The four Gareth children - Alex, Penny, Robin, and Naomi - live in a house in London called "Medway" with their mother and scientist father. They areThe four Gareth children - Alex, Penny, Robin, and Naomi - live in a house in London called "Medway" with their mother and scientist father. They are surprised enough when their father decides to go away for a year to study epidemics; when he falls ill and their mother must rush quickly to his side, they are thrown for a complete loop. With little time to prepare, the children are sent off to Ireland to spend the summer with their great-aunt Dymphna, who many years before looked after their father after the loss of his parents during World War II. Aunt Dymphna, who lives in "Reenmore," a house filled with books and other items she purchases from flea markets, is an eccentric old lady who values none of the comforts to which the children are so accustomed. She expects the children to cook and clean and to look after and entertain themselves. Though the Gareths have some help in the form of kind and generous neighbors, they are mostly on their own to figure things out, as Aunt Dymphna typically responds to requests for help with cryptic lines of verse and nothing more. To complicate matters further, the children also find themselves hiding a possible fugitive - a boy named Stephan who wears dark glasses - in one of Aunt Dymphna's bedrooms, fearing that if they don't help him, he will meet with a dangerous end.
This book is quite different from Streatfeild's earlier works. Whereas her titles from the '30s and '40s didn't seem to match a particular formula, this book is much like many other family stories of the 1960s, including those by Elizabeth Enright, to whom the story is dedicated. The main difference between this book and others of its type seems to be in the character of Aunt Dymphna, whose mysterious larger-than-life personality makes her unique among the adults who populate children's books. Aunt Dymphna is a force to be reckoned with, and despite the children's frustrations with her behavior, she never changes, or softens, or apologizes for making the children's visit difficult. She remains who she is, for better or for worse, even to the last moment of the story. It is because of this steadfastness in the character of Aunt Dymphna, and the way the children are forced to grow and change in order to make their time with her bearable, that leads me to dislike the American title for the book, The Magic Summer, and to prefer instead the original British title, The Growing Summer. More than anything else, this is a story about kids who have been a bit spoiled learning how to look after themselves and to grow up in the absence of the kind sympathy of their parents. Aunt Dymphna herself may seem magical, but there is more blood, sweat, and tears in the kids' summer experience than magic.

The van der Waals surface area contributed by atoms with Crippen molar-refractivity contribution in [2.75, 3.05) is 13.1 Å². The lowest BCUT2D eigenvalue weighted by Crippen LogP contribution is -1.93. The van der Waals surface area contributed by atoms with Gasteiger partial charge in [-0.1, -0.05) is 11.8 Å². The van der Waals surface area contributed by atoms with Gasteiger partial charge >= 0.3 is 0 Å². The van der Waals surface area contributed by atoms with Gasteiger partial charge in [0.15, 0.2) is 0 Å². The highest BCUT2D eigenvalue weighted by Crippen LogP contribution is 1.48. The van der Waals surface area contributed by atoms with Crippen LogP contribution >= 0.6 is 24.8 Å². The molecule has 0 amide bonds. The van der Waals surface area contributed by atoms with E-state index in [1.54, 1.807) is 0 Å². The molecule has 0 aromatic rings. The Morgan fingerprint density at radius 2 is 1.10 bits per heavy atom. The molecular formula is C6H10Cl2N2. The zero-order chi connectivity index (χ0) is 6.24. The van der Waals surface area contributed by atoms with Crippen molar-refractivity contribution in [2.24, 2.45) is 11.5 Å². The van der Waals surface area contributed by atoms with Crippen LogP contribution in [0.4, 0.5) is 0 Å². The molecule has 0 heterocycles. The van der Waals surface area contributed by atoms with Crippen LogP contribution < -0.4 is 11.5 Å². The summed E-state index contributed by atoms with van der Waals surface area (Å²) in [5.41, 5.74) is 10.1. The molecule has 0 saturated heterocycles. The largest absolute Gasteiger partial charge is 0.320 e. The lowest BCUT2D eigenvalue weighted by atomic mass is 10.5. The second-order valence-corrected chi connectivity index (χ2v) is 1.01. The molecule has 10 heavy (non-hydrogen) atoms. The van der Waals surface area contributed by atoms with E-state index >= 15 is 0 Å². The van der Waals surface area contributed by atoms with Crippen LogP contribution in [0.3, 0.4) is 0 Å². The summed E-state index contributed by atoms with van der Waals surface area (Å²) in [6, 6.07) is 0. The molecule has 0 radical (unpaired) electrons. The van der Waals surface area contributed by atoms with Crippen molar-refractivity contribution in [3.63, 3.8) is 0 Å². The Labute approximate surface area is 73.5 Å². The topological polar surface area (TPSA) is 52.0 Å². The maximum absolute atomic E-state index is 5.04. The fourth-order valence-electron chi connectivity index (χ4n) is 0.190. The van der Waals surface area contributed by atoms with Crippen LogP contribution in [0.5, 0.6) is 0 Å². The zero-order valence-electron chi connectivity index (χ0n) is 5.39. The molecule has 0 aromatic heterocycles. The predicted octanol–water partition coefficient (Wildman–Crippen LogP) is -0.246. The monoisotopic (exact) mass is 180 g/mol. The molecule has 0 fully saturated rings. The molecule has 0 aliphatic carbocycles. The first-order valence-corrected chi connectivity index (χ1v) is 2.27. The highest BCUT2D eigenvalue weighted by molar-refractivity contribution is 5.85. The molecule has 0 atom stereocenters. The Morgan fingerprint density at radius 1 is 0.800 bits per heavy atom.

The subplot involving the young boy with dark glasses, Stephan, who tells the children he has escaped from a Communist country is largely unnecessary and felt like a gimmick to keep kids interested rather than an integral part of the plot. Personally, I think there is plenty of great conflict in the book without Stephan, and I would have happily traded the pages spent on him for more late-night lobster hunts with Aunt Dymphna or a few more awkward exchanges about laundry between Penny and the neighbor women. Though the details of life at Reenmore are wonderfully evocative, and left me with a very clear picture of the setting for the story, I got to the end of the book feeling like I could have enjoyed more detail, not just about the house, but about the neighbor families, the local children, and even Aunt Dymphna's history. It's not that the book doesn't feel complete; I just liked the setting so much, I could have happily spent more time there.
While I think Ballet Shoes is still my favorite Streatfeild title, this book was a treat and I happily read the whole thing in one sitting. It's interesting to see how Streatfeild's writing evolved with the times, and yet remained distinctive as compared with other writers of books of the same genre. I won't forget Aunt Dymphna any time soon, and I look forward to learning about some of the poems she quoted with which I was not familiar. This was the perfect read for a rainy summer afternoon, and one I can enthusiastically recommend.
This book is a good example of why parents should pre-read the books they read aloud. This poem starts out light-hearted enough, but I was not prepareThis book is a good example of why parents should pre-read the books they read aloud. This poem starts out light-hearted enough, but I was not prepared for the sadness - and the creepiness - of the ending. I love picture books that illustrate poems, but this one is definitely for an older audience and not for preschoolers. My three-year-old didn't understand it, so it worked out, but if she had understood the ending, it would have been difficult to discuss it with her. ...more